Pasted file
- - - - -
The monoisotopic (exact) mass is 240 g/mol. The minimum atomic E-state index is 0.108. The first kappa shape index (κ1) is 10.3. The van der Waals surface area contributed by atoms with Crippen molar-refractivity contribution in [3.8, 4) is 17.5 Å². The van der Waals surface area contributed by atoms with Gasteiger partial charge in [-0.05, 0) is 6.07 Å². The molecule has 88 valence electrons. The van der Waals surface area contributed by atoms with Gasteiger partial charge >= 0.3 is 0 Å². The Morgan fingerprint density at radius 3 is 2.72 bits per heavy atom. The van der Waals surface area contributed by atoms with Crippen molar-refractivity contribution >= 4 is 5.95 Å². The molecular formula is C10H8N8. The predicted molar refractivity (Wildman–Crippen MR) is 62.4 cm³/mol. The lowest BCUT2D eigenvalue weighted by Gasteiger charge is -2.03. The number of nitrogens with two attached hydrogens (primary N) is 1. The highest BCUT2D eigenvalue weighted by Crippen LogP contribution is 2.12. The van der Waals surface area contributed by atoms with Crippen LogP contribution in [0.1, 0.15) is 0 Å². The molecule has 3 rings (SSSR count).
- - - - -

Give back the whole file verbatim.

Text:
The monoisotopic (exact) mass is 240 g/mol. The minimum atomic E-state index is 0.108. The first kappa shape index (κ1) is 10.3. The van der Waals surface area contributed by atoms with Crippen molar-refractivity contribution in [3.8, 4) is 17.5 Å². The van der Waals surface area contributed by atoms with Gasteiger partial charge in [-0.05, 0) is 6.07 Å². The molecule has 88 valence electrons. The van der Waals surface area contributed by atoms with Gasteiger partial charge >= 0.3 is 0 Å². The Morgan fingerprint density at radius 3 is 2.72 bits per heavy atom. The van der Waals surface area contributed by atoms with Crippen molar-refractivity contribution >= 4 is 5.95 Å². The molecular formula is C10H8N8. The predicted molar refractivity (Wildman–Crippen MR) is 62.4 cm³/mol. The lowest BCUT2D eigenvalue weighted by Gasteiger charge is -2.03. The number of nitrogens with two attached hydrogens (primary N) is 1. The highest BCUT2D eigenvalue weighted by Crippen LogP contribution is 2.12. The van der Waals surface area contributed by atoms with Crippen LogP contribution in [0.1, 0.15) is 0 Å². The molecule has 3 rings (SSSR count).